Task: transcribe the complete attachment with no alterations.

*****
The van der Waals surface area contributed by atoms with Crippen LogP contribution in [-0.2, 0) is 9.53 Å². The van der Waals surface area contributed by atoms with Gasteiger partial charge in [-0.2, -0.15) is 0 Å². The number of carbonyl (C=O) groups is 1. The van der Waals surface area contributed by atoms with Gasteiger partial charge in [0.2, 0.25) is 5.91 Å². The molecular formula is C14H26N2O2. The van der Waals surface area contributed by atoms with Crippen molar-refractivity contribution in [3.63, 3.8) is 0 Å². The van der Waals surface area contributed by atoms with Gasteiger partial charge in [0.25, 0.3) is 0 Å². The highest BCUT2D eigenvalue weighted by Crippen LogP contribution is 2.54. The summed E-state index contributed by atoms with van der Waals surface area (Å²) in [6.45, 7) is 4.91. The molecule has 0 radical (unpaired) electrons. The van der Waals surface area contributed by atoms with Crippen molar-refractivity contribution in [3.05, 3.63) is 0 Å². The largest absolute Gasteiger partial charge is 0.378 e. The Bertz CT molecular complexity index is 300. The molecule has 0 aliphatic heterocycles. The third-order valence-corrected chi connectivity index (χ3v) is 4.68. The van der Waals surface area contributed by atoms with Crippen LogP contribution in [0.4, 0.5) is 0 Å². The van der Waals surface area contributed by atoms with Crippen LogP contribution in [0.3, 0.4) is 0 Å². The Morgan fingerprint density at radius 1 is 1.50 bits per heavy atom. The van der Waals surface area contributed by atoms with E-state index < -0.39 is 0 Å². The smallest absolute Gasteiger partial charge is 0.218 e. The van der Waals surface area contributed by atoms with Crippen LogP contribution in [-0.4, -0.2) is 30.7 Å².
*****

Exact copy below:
The van der Waals surface area contributed by atoms with Crippen LogP contribution in [-0.2, 0) is 9.53 Å². The van der Waals surface area contributed by atoms with Gasteiger partial charge in [-0.2, -0.15) is 0 Å². The number of carbonyl (C=O) groups is 1. The van der Waals surface area contributed by atoms with Gasteiger partial charge in [0.2, 0.25) is 5.91 Å². The molecular formula is C14H26N2O2. The van der Waals surface area contributed by atoms with Crippen molar-refractivity contribution in [3.63, 3.8) is 0 Å². The van der Waals surface area contributed by atoms with Gasteiger partial charge in [0.25, 0.3) is 0 Å². The highest BCUT2D eigenvalue weighted by Crippen LogP contribution is 2.54. The summed E-state index contributed by atoms with van der Waals surface area (Å²) in [6.45, 7) is 4.91. The molecule has 0 radical (unpaired) electrons. The van der Waals surface area contributed by atoms with Crippen molar-refractivity contribution in [3.05, 3.63) is 0 Å². The largest absolute Gasteiger partial charge is 0.378 e. The Bertz CT molecular complexity index is 300. The molecule has 0 aliphatic heterocycles. The third-order valence-corrected chi connectivity index (χ3v) is 4.68. The van der Waals surface area contributed by atoms with Crippen LogP contribution in [0.4, 0.5) is 0 Å². The van der Waals surface area contributed by atoms with Crippen LogP contribution in [0.3, 0.4) is 0 Å². The Morgan fingerprint density at radius 1 is 1.50 bits per heavy atom. The van der Waals surface area contributed by atoms with E-state index < -0.39 is 0 Å². The smallest absolute Gasteiger partial charge is 0.218 e. The van der Waals surface area contributed by atoms with Crippen LogP contribution in [-0.4, -0.2) is 30.7 Å².